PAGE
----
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REV MR BROWN'S LECTURE, Ashburton Guardian, Volume VII, Issue 2215, 2 September 1889
REV MR BROWN'S LECTURE
"A LIVING MAN,"
The Rev O. O Brown, of Timaru, delivered his second lecture on Friday evening at the Orange Hall, the subjeot being "A living mm has a tripartite nature, that is, is composed of spirit, sou', and body ; what then is the distinction between spirit and soul ?'' A lar.c audlenoe had assembled comfortably fri ng the hell, and the leoture, which lasted for an hour and a quarter was listened to wit. evident interest and unwavering attention.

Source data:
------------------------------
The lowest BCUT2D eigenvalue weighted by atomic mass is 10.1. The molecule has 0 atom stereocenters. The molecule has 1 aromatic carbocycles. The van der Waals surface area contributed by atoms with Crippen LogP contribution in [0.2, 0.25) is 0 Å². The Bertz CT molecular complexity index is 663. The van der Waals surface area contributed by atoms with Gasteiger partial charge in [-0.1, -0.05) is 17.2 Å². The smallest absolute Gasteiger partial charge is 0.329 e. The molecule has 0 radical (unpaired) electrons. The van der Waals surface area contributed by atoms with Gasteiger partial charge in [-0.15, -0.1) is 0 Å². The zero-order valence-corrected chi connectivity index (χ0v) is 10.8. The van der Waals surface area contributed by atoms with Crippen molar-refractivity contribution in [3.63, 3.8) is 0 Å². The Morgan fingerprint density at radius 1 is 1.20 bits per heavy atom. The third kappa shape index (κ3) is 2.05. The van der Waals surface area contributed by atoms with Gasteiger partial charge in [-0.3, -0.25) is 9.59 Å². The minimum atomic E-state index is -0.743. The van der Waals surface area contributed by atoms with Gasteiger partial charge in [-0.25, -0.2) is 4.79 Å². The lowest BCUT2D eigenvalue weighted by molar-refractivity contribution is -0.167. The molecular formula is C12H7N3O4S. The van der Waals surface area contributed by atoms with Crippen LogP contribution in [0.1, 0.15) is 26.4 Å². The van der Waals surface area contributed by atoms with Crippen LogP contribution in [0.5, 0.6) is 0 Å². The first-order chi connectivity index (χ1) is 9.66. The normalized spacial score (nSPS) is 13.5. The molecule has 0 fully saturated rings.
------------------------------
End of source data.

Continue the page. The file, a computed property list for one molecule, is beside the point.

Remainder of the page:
The lecturer commenced with the statement that every intelligent person ehouM be able to give au answer to the question •* What am I?" The underetanding of human nature (next to Ihe fear of tbe Lord) should be the beginning of our wisdom. Tbe answer of tbe old heathen world to this question was, "Man is an immortal spirit who resides for a short time m a mort.l body" Consequently these ancients scouted tho idea :of any future resurrection as being Impossible and absurd— -for wby reimprison the escaped immortal soul In its cage (the body) again to all eternity ? Hence tbe contemptuous way m whioh the Athenians dismissed Paul when he preached on Mars Bill concerning the < resurrection of the dead. Their friends were not dead . They were all alive m ghost land, m the laud of shades ; It was only tbe worthless body that was dead— an encumbrance the immortal spirit waß only too glad to get rid of. So there could not be a resurrection of the dead, because none of their loved ones had died— -they bad only been set free from their body and transferred to another state. Socrates gave expression to the world's belief when he said to his disciples just before drinking the fatal cup, " I depart hence to-day. I depart to the gods." The philosopher Plato, whose teaching is incorporated wit. and saturates - our Christian theology to the very oore, maintained tbat man was not formed out of the dust of the ground. Man is truly snd properly an immortal sonl whioh for some reason or other Is united to a body This unhn Plato considered a great evil, and so regarded death as a blessing, , seeing it dissolves an undesirable union •nd frees the soul — the man — from the body, which is a burden and clog to the man; John Wesley and other popular preacheia have been disciples of Plato and aocepted his teaching. Wesley said (and ,he expresses the general belief of to-day) *' lam now an immortal spirit strangely commingled with a little portion of earth. In a short time I am to quit this house of cay and remove to another state. " Now how different Is all this to the Bible tesohlng. The Bible persists In Calling the body when dead tbe man. Peter said "David Is dead, his ■eputahre Is with ns to this day. David is not yet ascended into the heavens." And Jesus deolared ".So man bath ascended Into the heavens." The Lord also •mphatloally deolared that " Lszarus was desd," and proceeding to the tomb he oalled to the decomposing corpse Inside and bade v Lezirus oome forth. And he that was dead oame forth." (If Lsz.rus had been very happy lo heaven for four days was it a kindly thing to bring him baok to the aorrow and pain of earth attain 1) What Js man 1 Who csn tell ut 1 Only man's Creator oan give us the Information. Aden, could not possibly know how he was made, and of what composed, nnless Ills Maker vouchsafed to enlighten blm. Moses eonld not have recorded the fact except it was revealed. But our origin ia distinctly made known. The words are grsnd In their simplicity, "The Lord Ood formed man of the dust of 'hs (ground." And even sf.tr the Inanimate man had breathed and l'*-ed and sinned — after he bad becefmO _fft living soul " — the Almighty Guv .aid co that living man, "dust tiaOU art, unto dust ehalt thou return." Tra.j Ood " breathed ioto his (via-— the -already exlsticg maa'e) nostrils the breat . of life," and oiused him to beoome " a living soul "—-but man as man is simply •Dd only dust, the entry of God's eplrlt or breath of life converts hlra from being • dead man into a living men. As long •s God continues that breath or spirit the mm lives, but when God takes A "ay the breath the man dies, or as Solomon says i " The duet returns to the earth as It wjb, j;ud the spirit returns to the God who gave It f (goes back to the plaoe from wbenoe It originally oame.) ,"So If I am an immortal b'plrlt I was In state of existence before I was enolosed In this mortal body—and I simply rel urn— that Is go back to he.yen — wbere I was living before I entered a body of fl_sh." The leoturer dwelt upon this fundamental point for same while, quoting numerous passages of Sorlptnre to prove and support bis contention that man — as man — lscom-